Half of young LGBT+ Americans considered suicide last year, troubling research finds
Almost half of LGBT+ youth in the US have seriously considered suicide in the past year, according to research.
The Trevor Project – a suicide prevention and crisis intervention charity for LGBT+ young people – released its annual National Survey on LGBTQ Youth Mental Health survey on Wednesday (4 May).
The survey captured responses from 33,993 LGBT+ young people across the US, which indicated that the pandemic and “relentless political attacks” have had a major impact on the community’s mental wellbeing.
It found that nearly half (45 per cent) of LGBT+ youth had “seriously considered” suicide in the past year, rising to 53 per cent of trans and non-binary youth.
Tragically, trans and non-binary youth people were also at higher risk of attempting suicide, according to the Trevor Project research.
Nearly one in five (19 per cent) of trans and non-binary youth had attempted suicide in the last year, compared to approximately one in 10 cisgender queer youth (nine per cent).
The Trevor Project CEO and executive director Amit Paley said the research demonstrated that “suicidal thoughts have trended upward among LGBTQ young people” in recent years, making the organisation’s “life-saving work all the more important”.
“The impacts of the COVID-19 pandemic and relentless political attacks during this time period cannot be understated,” Paley said.
Nearly three-quarters (73 per cent) of young LGBT+ people surveyed said they’d experienced symptoms of anxiety, and 58 per cent reported feeling symptoms of depression.
Trans and non-binary youth were more likely to experience anxiety (78 per cent) and depression (65 per cent) when compared to their cisgender peers (65 per cent and 47 per cent respectively).
Almost all trans and non-binary people worry about healthcare bans
The Trevor Project survey also found that the rising number of anti-LGBT+ bills attempting to marginalise the queer community – with many directly attacking trans youth – has had an horrific impact on the mental health of young people in the US.
A majority (93 per cent) of trans and non-binary young people said they were worried about trans people being denied access to gender-affirming medical care. A large number (91 per cent) were concerned about being denied access to the bathroom, and 83 per cent feared trans people would be denied the ability to participate in athletics as a direct result of anti-trans sports bans.
Among all LGBT+ youth, 82 per cent wanted mental health care while 18 per cent did not. Yet, 60 per cent of youth who wanted mental health care in the past year were not able to get it.
The top four barriers to getting such care were fears about discussing mental health (48 per cent), concerns about parental permission (45 per cent), fears about not being taken seriously (43 per cent) and not being able to afford care (41 per cent).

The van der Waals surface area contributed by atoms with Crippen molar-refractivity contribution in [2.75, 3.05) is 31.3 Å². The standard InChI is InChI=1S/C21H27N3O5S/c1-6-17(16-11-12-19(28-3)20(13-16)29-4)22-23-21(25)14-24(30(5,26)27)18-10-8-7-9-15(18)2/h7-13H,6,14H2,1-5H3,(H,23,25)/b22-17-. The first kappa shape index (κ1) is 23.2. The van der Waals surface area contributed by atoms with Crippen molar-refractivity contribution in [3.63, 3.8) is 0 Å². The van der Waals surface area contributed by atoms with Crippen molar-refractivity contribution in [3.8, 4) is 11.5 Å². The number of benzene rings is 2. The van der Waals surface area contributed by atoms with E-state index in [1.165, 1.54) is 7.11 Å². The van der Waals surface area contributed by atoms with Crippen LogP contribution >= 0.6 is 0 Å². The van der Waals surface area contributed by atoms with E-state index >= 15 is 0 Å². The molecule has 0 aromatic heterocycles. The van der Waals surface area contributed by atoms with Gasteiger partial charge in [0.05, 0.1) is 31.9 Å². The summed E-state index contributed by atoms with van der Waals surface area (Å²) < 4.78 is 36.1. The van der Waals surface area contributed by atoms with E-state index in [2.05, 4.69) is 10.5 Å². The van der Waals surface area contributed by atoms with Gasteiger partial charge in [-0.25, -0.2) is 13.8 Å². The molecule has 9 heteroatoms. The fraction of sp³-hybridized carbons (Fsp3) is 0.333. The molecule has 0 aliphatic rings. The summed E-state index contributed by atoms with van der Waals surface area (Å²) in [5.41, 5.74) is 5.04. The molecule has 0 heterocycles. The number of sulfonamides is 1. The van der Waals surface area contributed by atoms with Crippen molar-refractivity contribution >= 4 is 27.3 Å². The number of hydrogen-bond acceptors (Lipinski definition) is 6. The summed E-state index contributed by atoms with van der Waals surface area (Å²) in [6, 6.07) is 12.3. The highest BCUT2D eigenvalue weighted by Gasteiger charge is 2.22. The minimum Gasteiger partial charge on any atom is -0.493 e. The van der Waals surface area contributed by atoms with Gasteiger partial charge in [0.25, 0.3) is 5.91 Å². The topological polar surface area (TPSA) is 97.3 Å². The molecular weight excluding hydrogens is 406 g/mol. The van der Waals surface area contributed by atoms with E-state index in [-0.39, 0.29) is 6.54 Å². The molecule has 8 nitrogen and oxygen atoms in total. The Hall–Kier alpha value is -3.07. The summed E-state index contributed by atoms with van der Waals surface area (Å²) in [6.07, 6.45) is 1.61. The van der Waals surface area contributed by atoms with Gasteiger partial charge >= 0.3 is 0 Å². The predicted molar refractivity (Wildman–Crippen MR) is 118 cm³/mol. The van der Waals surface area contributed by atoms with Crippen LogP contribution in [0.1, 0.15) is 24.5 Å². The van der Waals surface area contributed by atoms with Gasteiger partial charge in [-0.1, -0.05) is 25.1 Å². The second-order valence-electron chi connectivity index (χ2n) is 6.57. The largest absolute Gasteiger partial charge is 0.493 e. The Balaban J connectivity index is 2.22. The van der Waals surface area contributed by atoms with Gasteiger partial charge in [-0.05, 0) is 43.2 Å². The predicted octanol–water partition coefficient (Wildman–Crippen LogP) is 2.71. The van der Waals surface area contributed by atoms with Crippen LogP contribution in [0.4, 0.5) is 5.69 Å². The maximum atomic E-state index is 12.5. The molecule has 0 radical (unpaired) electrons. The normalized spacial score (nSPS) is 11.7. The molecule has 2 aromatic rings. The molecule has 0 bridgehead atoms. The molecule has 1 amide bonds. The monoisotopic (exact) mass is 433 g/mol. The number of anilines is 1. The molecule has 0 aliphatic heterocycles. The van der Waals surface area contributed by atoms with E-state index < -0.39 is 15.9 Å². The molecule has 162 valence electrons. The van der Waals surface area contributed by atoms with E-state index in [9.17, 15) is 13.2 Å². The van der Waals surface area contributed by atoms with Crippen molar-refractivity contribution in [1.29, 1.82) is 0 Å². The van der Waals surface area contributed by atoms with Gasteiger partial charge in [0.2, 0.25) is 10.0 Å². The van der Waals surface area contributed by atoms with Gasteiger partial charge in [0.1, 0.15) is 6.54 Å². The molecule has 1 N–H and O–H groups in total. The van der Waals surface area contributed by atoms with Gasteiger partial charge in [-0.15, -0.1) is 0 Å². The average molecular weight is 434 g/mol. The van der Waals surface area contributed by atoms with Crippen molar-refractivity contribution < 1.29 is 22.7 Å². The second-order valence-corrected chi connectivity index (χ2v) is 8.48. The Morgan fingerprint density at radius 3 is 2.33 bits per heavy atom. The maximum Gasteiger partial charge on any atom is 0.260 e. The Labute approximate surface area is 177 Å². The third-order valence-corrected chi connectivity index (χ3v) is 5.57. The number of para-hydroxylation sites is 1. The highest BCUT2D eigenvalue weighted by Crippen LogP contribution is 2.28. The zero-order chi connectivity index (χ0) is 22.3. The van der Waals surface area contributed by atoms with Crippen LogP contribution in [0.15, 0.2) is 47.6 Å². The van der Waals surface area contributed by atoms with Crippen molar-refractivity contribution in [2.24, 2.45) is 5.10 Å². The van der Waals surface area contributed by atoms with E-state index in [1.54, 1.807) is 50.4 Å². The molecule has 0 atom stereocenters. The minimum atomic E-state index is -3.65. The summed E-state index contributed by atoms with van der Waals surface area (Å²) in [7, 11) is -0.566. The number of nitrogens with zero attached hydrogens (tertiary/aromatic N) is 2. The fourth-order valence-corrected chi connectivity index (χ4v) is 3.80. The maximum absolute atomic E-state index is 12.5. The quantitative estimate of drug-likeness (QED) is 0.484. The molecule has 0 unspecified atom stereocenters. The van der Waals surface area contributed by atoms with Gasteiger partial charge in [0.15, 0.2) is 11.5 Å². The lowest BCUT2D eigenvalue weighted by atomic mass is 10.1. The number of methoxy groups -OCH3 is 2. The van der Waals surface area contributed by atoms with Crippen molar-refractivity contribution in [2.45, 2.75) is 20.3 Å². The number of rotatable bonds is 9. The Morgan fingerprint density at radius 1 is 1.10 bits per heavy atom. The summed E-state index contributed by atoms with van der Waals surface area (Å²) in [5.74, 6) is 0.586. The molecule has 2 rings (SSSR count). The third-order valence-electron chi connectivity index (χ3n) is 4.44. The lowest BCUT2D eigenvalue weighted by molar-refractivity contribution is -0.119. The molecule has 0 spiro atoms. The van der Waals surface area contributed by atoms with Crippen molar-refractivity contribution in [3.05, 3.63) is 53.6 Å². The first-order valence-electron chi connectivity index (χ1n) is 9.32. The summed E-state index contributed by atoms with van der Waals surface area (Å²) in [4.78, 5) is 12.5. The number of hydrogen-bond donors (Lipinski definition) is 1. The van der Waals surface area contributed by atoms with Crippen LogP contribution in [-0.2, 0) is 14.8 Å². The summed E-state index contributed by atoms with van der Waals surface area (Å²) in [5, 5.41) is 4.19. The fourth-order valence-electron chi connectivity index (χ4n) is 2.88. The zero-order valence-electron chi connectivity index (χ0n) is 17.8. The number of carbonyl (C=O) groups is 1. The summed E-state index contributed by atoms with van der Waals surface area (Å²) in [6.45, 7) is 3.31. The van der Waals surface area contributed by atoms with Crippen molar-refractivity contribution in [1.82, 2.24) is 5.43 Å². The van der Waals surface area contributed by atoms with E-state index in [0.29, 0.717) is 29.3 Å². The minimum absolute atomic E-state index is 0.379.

Many LGBT+ young people shared they were concerned that care providers might not understand their culture. Over 21 per cent Middle Eastern and North African; 18 per cent of Asian American and Pacific Islanders; 13 per cent of Black; 9 per cent of Latinx; and nine per cent of Native and Indigenous LGBT+ youth felt care professionals wouldn’t understand their culture.
This was compared to just two per cent of white LGBT+ young people who said they felt the same.
Dr Myeshia Price, senior research scientist for the Trevor Project, said it was important to understand intersectionality in research as “disparities in mental health and suicide risk were found across race/ethnicity, sexual orientation, and gender identity”.
She said this was particularly true for LGBT+ youth and needed to be considered in future research in order to “better understand and support the young people who need us most”.
“Lumping diverse youth into broad identity categories and applying single-size approaches does a disservice to everyone, and makes our work to end LGBTQ youth suicide even harder,” they said.
Paley added that it was “essential to emphasise” that there are no definitive “counts or registries” of LGBT+ young people in the US, so “comprehensive, intersectional data on their mental health outcomes” remains limited.
The survey “strives to fill these gaps” and “amplify the experiences of young LGBTQ people”, Paley said. He described queer young people as a “marginalised group consistently found to be at significantly increased risk for suicide because of how they are mistreated and stigmatised in society”.
Suicide is preventable. Readers who are affected by the issues raised in this story are encouraged to contact Samaritans on 116 123 (www.samaritans.org), or Mind on 0300 123 3393 (www.mind.org.uk). Readers in the US are encouraged to contact the National Suicide Prevention Line on 1-800-273-8255.